NASA has some good news for individual aerospace companies that will design and develop habitable spacecraft. The space agency is offering private space stations up to $400 million to build low-Earth-orbit (LEO).

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IN SPACE - MAY 13: In this handout from NASA, the Hubble Space Telescope is grappled to Space Shuttle Atlantis STS-125 by the shuttle's Canadian-built remote manipulator system May 13, 2009, in Space. The space shuttle Atlantis' mission is to overhaul the Hubble Space Telescope in order to extend its working life.

NASA expects that the CLD initiative will serve as a bridge to a future without the 22-year-old space station, Futurism said. Private LEO habitats will be in operation until researchers abandon the ISS entirely.

According to CNBC, the organization unveiled the Commercial LEO Destinations (CLD) initiative last week. NASA expects to grant up to $400 million in total to up to four firms in the fourth quarter of 2021 as part of the program to build habitable private space stations.

What Is NASA Trying to Aim?

SlashGear said NASA aims to expand on the Commercial Cargo and Commercial Crew projects' performance with the new CLD initiative. The Commercial Crew service is estimated to have saved NASA between $20 and $30 billion. Starting in Q4 2021, awards will be made under the CLD program for private entities to begin developing their space stations.

According to NASA LEO chief Phil McAllister, Cargo transportation, crew transportation, and destinations are the three principal operations in low earth orbit. NASA wants private businesses to perform destination transportation as well as freight and crew transportation.

McAllister said if NASA had absolute control of all three of those operations, human interests in low Earth orbit would still be restricted by NASA's budget.

Increasing the number of individuals in low Earth orbit and bringing in private businesses opens the door. The CLD program's most significant catalyst is NASA's possible cost savings as a private space station customer rather than an owner and operator. NASA spends around $4 billion a year to operate the International Space Station.

The cost of developing and building the ISS was estimated to be about $150 billion. NASA pays the bulk of the expense with donations from Russia, Europe, Japan, and Canada. NASA is now promoting the CLD software as the ISS ages despite being in space since the 1990s.

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The International Space Station, which has been in orbit for more than 22 years, is one of the driving forces behind this mission. NASA anticipates its imminent "retirement" as it becomes older.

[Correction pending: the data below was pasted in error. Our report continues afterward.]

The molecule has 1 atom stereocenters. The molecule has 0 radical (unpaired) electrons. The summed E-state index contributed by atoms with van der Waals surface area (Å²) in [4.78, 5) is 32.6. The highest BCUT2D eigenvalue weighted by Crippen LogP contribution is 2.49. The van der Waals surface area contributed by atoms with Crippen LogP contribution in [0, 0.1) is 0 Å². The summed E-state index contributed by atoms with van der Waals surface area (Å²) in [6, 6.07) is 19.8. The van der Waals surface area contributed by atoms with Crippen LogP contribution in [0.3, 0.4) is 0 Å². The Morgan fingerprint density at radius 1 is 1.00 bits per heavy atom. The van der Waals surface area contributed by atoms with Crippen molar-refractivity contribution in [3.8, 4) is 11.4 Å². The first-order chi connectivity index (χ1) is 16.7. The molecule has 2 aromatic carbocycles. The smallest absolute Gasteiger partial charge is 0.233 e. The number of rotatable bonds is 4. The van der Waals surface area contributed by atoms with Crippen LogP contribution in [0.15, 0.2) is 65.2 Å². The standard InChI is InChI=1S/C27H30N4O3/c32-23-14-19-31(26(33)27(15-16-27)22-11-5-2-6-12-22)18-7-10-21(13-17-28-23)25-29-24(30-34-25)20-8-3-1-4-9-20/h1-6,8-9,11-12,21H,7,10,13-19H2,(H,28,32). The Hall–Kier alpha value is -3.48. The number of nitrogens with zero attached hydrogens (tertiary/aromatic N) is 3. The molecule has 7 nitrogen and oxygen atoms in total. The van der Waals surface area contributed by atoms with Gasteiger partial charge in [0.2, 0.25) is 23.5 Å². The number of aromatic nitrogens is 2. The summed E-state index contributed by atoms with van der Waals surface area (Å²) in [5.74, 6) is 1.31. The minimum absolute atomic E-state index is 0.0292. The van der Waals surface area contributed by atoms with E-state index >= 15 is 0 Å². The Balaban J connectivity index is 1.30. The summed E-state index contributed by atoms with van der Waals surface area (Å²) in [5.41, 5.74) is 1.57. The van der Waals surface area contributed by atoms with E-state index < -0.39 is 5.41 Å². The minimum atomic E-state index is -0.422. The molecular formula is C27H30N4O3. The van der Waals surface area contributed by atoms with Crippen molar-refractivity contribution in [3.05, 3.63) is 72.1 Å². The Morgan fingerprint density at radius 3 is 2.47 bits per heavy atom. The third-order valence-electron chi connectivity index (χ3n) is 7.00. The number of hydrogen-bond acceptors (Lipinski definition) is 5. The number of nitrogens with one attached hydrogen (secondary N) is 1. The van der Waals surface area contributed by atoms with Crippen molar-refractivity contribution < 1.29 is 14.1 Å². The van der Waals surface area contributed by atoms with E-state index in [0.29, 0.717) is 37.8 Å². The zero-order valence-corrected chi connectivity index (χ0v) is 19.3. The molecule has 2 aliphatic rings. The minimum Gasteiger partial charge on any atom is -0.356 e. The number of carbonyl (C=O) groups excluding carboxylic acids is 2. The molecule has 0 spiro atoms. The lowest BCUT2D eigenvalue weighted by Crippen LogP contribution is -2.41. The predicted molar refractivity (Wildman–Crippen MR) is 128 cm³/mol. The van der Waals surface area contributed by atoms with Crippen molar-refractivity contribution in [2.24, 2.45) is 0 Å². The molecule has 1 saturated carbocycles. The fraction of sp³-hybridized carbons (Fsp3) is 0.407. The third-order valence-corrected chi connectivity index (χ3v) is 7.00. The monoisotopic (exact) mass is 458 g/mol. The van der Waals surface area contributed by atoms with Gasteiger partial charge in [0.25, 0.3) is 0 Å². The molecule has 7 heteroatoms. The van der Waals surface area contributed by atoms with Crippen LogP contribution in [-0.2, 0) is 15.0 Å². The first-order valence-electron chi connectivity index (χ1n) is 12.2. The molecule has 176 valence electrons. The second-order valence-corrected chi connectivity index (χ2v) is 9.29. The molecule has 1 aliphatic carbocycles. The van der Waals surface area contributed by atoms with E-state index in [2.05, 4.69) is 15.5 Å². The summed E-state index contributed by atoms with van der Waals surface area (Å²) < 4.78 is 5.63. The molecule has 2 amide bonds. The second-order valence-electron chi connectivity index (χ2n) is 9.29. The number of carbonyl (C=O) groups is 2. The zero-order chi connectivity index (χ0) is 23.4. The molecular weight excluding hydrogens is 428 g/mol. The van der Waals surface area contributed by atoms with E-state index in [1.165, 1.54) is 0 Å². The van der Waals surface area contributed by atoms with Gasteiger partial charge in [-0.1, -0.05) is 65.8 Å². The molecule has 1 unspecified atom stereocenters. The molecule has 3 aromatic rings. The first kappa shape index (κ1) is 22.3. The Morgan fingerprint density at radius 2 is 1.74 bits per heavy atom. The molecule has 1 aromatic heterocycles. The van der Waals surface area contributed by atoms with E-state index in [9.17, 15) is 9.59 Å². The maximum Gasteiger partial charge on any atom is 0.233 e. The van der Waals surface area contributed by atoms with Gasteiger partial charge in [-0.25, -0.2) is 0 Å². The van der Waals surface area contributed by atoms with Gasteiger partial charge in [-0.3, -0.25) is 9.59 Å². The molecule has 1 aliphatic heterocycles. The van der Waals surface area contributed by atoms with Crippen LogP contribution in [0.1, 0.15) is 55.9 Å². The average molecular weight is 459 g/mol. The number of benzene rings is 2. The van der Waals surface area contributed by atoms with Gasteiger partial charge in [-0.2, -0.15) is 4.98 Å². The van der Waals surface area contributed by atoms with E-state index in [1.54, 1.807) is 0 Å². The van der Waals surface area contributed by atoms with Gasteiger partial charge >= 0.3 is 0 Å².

Although the ISS is a fantastic device, McAllister believes the space agency will eventually phase out the said station. He cautioned that "an unrecoverable anomaly" could arise at any point on the space station.

"The ISS is an amazing system, but, unfortunately, it won't last forever," said NASA commercial LEO director Phil McAlister in a briefing last week.

Who Wants To Join Replacing The Space Modules?

CNBC said NASA awarded Axiom Space, a spaceflight specialist, a $140 million contract to develop the International Space Station modules. Axiom plans to remove the ISS's modules and upgrade it into a free-flying space station until it retires.

In a statement to CNBC, an Axiom spokesperson said that the organization broadly supports NASA's concept of a multifaceted economy in LEO.

"We are raising private funding to design and develop our world's-first commercial destination to demonstrate that truly commercial leadership can advance the LEO economy," Axiom said.

"Constructing Axiom Station initially as an extension of the International Space Station will expand the work that can be done on-station in the near-term and best enable a timely and seamless transition when the ISS reaches the end of its life," it added.

NASA also shared a list of private companies, these include:

  • Airbus U.S.;
  • Blue Origin;
  • Boeing;
  • Collins Aerospace;
  • Firefly Aerospace;
  • General Dynamics;
  • ispace;
  • Lockheed Martin;
  • Moog;
  • Nanoracks;
  • Northrop Grumman;
  • Raytheon;
  • Redwire Space;
  • RUAG Space;
  • Sierra Nevada Corporation;
  • SpaceX;
  • Virgin Galactic;
  • Virgin Orbit; and
  • Voyager Space Holding

One of these firms has already confirmed that it will shortly disclose its ambitions for a self-flying space station. Sierra Nevada Company, or SNC, has announced that on March 31, it will hold a virtual press conference to unleash the configuration of the "SNC Space Station."

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